The connection between Hip-Hop and how it influences the rise of freestyle play in the NBA, and the uncompromising and unassimilated attitude of the young, black, rich and famous NBA stars is critical to Boyd's central theme. Boyd does an outstanding job in developing his thesis along the lines of the transformation of the NBA through these new school players. However, he fails to do justice to the emergence and the development of Hip-Hop as a cultural phenomenon. The book focuses on the transformation of the NBA and Hip-Hop is used primarily as the background music throughout the process. Boyd also neglects the significance of the WNBA as a creative context for African American woman, or perhaps as a restrictive platform for a black female cultural contribution. Finally, Boyd leaves important questions unanswered: Does the power to maintain one's personal freedom and individual creativity only lend itself to the "rich and famous"? If so, how should we address the simply "young and black"?

Overall, the work makes a significant contribution to the growing body of literature that concerns itself with the radical reconstruction of race and representation in a global society. Students and academicians of critical theory, critical race theory, and cultural anthropology will find the examination of the NBA and Hip-Hop as fascinating contexts in which to study race representations and the indigenous creation of cultural norms. In addition, the book provides for the sports enthusiast, a tremendous insight into the evolution of the game of basketball as it distinguishes itself from baseball and football, as the only major professional sport in which individual creativity has transformed the sport, and in doing so transformed the culture.

In the end Boyd makes a shocking revelation that shows that as the NBA gains global popularity as an American cultural commodity, the global spokesperson for American culture is increasingly a black man.
3 internautes sur 4 ont trouvé ce commentaire utile 
The New American Dream 14 novembre 2003
Par Un client - Publié sur Amazon.com
Format: Relié
In the introduction to Young, Black, Rich and Famous, Dr. Todd Boyd boldly declares, "My mouthpiece is platinum, and the words the come from it are like pearls of wisdom tricked off with a whole new flava." Wow. He lays down the gauntlet. Thus, the question is, does his book measure up?
I think it does. In clear, evocative and passionate prose, Boyd weaves together the threads of basketball and hip-hop while placing them in a larger social, political and cultural context. He has a wonderful way of revealing backstory to give important events their proper perspective. He'll start with the point he is trying to make and then go backwards to describe the social, political and cultural events that set the stage, if you will, for the present situation. Then he will return to and support his original point. For example, in the chapter about the Detroit Pistons and their emergence as the "Oakland Raiders of basketball," he goes back to 1967, makes his way back to the present and then goes forward. It's interesting to note that this is an accepted cinematic convention and it's just as exciting and interesting to read it on the page.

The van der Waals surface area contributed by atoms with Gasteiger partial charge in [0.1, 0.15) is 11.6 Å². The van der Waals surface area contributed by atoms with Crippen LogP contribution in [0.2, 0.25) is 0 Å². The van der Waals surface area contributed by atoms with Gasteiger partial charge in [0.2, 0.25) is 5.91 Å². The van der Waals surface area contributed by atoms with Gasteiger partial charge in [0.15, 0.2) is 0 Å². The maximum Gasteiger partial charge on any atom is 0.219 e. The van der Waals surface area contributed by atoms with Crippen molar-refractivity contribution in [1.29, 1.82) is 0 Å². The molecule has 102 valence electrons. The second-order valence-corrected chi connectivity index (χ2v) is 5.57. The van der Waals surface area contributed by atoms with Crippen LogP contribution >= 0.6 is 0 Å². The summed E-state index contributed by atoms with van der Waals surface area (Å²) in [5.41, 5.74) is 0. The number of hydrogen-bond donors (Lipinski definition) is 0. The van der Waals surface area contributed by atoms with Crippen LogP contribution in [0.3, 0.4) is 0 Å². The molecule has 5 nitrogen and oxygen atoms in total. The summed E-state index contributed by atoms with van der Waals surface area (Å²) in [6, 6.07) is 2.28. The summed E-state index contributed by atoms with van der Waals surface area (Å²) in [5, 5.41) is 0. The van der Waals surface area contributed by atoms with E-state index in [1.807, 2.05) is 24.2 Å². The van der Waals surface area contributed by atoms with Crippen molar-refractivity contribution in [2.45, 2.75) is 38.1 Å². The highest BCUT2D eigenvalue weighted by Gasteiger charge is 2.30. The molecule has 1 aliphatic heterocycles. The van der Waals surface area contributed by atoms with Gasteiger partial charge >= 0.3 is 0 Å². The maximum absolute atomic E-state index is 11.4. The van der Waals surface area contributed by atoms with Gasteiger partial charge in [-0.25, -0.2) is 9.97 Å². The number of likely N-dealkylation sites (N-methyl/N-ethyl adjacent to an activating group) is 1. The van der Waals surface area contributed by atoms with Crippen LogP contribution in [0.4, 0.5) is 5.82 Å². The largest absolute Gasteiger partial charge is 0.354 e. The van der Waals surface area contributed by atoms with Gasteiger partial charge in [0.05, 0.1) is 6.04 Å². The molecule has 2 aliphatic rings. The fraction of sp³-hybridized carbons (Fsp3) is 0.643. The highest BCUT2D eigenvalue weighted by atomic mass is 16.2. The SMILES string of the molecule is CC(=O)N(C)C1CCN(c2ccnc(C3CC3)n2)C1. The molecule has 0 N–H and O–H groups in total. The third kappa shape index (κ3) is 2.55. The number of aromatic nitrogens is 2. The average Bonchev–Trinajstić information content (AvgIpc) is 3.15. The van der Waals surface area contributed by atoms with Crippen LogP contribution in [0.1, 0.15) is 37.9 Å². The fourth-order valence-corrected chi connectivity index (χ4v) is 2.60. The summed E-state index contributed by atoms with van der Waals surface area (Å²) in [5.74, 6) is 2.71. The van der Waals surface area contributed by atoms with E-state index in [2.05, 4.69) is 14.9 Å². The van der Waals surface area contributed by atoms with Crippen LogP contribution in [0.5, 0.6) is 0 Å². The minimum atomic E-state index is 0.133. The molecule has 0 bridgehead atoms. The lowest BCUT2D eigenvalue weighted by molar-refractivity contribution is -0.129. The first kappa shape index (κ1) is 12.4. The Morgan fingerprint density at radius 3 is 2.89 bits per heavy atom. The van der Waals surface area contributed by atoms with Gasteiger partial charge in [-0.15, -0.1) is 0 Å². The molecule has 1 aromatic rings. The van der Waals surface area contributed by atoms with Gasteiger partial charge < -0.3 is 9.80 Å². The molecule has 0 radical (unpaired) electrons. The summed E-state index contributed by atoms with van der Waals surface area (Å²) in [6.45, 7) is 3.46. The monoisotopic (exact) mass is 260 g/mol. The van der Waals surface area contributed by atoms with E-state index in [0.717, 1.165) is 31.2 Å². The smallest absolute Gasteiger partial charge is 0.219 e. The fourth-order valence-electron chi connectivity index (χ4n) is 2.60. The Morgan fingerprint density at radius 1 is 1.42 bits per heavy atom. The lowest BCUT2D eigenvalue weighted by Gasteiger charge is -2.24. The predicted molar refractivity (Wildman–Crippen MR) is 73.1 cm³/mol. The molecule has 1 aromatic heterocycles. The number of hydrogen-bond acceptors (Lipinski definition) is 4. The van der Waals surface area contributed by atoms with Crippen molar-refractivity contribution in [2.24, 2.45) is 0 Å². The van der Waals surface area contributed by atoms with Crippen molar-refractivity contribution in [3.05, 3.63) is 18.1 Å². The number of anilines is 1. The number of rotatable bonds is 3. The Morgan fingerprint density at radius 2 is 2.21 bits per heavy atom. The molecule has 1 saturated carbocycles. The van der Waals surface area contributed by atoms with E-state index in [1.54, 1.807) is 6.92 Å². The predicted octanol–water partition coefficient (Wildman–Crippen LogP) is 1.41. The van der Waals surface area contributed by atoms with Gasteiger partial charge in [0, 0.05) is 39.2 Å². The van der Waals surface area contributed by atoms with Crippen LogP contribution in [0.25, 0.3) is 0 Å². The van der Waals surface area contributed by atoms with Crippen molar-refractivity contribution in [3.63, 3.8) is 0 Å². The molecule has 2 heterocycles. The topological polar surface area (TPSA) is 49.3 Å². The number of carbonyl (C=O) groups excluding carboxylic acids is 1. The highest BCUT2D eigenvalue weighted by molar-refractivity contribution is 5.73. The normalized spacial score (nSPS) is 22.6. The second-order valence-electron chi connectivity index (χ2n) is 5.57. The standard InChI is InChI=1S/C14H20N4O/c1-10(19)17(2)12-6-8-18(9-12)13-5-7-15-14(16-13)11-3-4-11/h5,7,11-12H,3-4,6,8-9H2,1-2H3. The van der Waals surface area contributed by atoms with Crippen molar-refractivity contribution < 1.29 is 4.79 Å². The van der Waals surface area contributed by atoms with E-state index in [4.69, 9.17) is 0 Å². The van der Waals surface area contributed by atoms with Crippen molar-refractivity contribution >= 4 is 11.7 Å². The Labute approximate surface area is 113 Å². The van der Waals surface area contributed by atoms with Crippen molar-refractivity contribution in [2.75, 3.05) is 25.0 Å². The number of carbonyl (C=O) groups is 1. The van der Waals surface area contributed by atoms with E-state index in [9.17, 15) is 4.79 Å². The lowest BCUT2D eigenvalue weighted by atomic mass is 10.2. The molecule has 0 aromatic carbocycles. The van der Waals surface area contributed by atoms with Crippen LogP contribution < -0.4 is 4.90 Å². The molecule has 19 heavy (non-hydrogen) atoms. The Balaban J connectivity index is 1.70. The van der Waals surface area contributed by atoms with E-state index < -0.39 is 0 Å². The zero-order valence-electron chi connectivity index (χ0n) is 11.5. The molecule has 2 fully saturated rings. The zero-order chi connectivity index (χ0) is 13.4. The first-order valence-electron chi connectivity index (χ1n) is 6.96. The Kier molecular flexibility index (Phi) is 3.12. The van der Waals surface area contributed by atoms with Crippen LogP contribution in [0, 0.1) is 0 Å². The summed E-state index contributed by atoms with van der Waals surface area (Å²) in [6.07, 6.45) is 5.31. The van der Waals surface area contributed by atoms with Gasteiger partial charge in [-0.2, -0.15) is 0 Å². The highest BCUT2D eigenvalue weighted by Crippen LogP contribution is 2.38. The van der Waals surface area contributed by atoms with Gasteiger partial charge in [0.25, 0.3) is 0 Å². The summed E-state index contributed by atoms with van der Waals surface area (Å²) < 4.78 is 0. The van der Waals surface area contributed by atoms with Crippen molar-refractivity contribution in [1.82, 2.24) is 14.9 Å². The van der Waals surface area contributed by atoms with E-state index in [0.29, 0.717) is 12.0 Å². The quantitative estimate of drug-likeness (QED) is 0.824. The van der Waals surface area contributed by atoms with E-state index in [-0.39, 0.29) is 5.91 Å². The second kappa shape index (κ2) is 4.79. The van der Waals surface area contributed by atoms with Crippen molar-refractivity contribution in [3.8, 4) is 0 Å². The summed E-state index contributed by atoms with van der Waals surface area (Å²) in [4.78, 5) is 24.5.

When he's in his groove, flowin', as they say, he's unstoppable. The mouthpiece is platinum. The one person who pops into my mind is Rasputin-I'm sure if there was still a Tsarina of Russia, the empire would be in just as much trouble if Boyd turned his powers of persuasion on her! In the true style of hip-hop( it being at its core a highly personal narrative), Boyd interweaves his own personal and political belief system within the threads of bball and hip-hop. He states early on that he is "a master agent provacateur" and that he is. He manages to take two things that are often dismissed as pop culture and use them to challenge the reader, both intellectually and emotionally. And it's well worth it.
3 internautes sur 4 ont trouvé ce commentaire utile 
Highly inaccurate, baseless propaganda 16 juillet 2013
Par StephenHBKFan - Publié sur Amazon.com
Format: Broché
Aside from the numerous inaccuracies in this garbage, the author misspells names of relevant players,and writes his own skewed perspective of things to further his anti-white agenda. Pure shameful propaganda. Don't waste your time unless you have no interest in truth or knowledge.
Getting Schooled 22 décembre 2009
Par G Dogg - Publié sur Amazon.com
Format: Broché
In his intro, the author mentions his PhD and street-cred hybrid, saying he's "Einstein plus Shaft." His name -- Todd Boyd. No "Dr." or middle names or initials. Todd Boyd -- Tight.